Translating ideas into samples
Here I am looking at different aspects of my source material and trying to inject some of my visual ideas into this project.
Having already worked on a stitched grid sample based around the idea of office building windows and reflections in Workshop 3 I’ve decided to pursue this further and I hope to include some diversity in technique which should alter the compositional qualities of the design in each case. So this new work will come from the building observations in Stage 4 Part 2.
My initial thoughts include:
- the patterns and shapes – Lines and junctions will be my main focus.
- the scale – Having manipulated some of the photos quite extensively I’ve not found any particular leaning towards end scale and will continue to work with a materials-led approach and see where it leads.
- the colours – These are important to the visual impact. I will be continuing along the reduced-colour palette route. Black and grey will be my base and I’ll be adding a highlight or colour of focal interest as the samples progress.
In this first piece I aim to show some depth which indicates what may be inside the building, behind the tinted windows. Not wanting a solid back-image I started with some painted bubble-wrap which will have a sheer overlay. Obviously the paint only adheres on the raised bubble area and even then it is broken up. So my colour highlight in this piece is projected through the painterly effects from this experiment.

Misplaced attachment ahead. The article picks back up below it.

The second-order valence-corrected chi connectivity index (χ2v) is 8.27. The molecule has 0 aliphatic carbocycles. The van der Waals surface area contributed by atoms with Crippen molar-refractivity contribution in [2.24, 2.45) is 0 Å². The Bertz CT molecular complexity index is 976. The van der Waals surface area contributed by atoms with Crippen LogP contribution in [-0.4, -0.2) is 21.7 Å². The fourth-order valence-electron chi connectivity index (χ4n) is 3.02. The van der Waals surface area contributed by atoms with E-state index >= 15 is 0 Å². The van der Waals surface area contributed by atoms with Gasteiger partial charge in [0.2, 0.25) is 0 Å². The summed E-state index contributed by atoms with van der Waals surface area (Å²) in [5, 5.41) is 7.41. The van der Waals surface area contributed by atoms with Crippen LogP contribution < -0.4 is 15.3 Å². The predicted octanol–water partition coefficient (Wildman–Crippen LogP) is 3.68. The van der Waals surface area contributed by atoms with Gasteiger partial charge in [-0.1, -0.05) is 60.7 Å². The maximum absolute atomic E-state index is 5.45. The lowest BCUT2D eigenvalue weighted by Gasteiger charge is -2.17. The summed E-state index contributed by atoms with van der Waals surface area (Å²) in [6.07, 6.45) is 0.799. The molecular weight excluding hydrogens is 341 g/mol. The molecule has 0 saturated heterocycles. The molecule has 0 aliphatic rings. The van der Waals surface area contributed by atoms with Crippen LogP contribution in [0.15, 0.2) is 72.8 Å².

The photo above shows the layers. The bubble-wrap on the right is the original, on the left it has been overlaid with off-white/grey nylon sheer, the ‘window frame’ has been stitched using the black weed suppressant and netting I used earlier in the project on my previous grid.
Above is the finished piece pinned to white paper. The black netting has only been put on the two sides to indicate shadows in that area of the window pane. The bubble-wrap has been cut away from outside the window, leaving only the sheer layer – this is really only to showcase the feature square. At this stage it looks fairly lifeless as there is no light shining through it. Boy, the paint has dulled from the overlaid sheer!
Here it has been laid against a grey rock wall with the sun shining brightly. The sheer stands out and appears quite opaque but the rock colours from behind give a mottled surface effect. The painted bubble-wrap is very subtle – but it’s there. I’m glad my pearls of colour can still be seen, just.
Here it is taped to the window with the sun behind it. The nylon base fabric has disappeared and the bubble-wrap has become the prominent feature. What a difference. I love the black effects which create a solid edging. The netting is giving exactly what I was trying to achieve – a non invasive, but recognisable, extra layer of depth on those shadowed sides. However, with the sun very high in the sky the vibrancy of the paints is lost and the whole piece looks quite dark.
Later in the day, as the sun was going down:
I couldn’t resist ……. This is the back of the piece. The painted bubbles are clearer as the nylon sheer is now behind the bubble-wrap. The circular bubble shapes are extremely pronounced because it is the back of the film (have you ever actually looked closely at the construction on the back of bubble-wrap?) and the netting is shadowed beautifully because, remember, it is now on the reverse side.